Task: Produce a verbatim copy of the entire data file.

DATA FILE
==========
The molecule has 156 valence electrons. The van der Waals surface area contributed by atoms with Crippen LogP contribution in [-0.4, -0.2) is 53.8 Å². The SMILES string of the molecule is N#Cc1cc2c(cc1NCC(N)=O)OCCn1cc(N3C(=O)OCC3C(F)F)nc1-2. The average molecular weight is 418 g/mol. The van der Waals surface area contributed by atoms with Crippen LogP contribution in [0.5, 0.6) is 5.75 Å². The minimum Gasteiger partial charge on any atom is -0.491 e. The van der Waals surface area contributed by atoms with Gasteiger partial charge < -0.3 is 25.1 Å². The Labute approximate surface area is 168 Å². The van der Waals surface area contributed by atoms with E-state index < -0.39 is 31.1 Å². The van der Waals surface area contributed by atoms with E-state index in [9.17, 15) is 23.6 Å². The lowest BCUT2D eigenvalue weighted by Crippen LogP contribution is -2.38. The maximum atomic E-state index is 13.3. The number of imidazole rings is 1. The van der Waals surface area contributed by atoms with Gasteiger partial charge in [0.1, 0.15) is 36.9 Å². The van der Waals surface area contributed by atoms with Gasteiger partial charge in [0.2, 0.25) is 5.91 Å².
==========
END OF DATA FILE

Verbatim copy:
The molecule has 156 valence electrons. The van der Waals surface area contributed by atoms with Crippen LogP contribution in [-0.4, -0.2) is 53.8 Å². The SMILES string of the molecule is N#Cc1cc2c(cc1NCC(N)=O)OCCn1cc(N3C(=O)OCC3C(F)F)nc1-2. The average molecular weight is 418 g/mol. The van der Waals surface area contributed by atoms with Crippen LogP contribution in [0.5, 0.6) is 5.75 Å². The minimum Gasteiger partial charge on any atom is -0.491 e. The van der Waals surface area contributed by atoms with Gasteiger partial charge < -0.3 is 25.1 Å². The Labute approximate surface area is 168 Å². The van der Waals surface area contributed by atoms with E-state index < -0.39 is 31.1 Å². The van der Waals surface area contributed by atoms with E-state index in [9.17, 15) is 23.6 Å². The lowest BCUT2D eigenvalue weighted by Crippen LogP contribution is -2.38. The maximum atomic E-state index is 13.3. The number of imidazole rings is 1. The van der Waals surface area contributed by atoms with Gasteiger partial charge in [0.1, 0.15) is 36.9 Å². The van der Waals surface area contributed by atoms with Gasteiger partial charge in [0.2, 0.25) is 5.91 Å².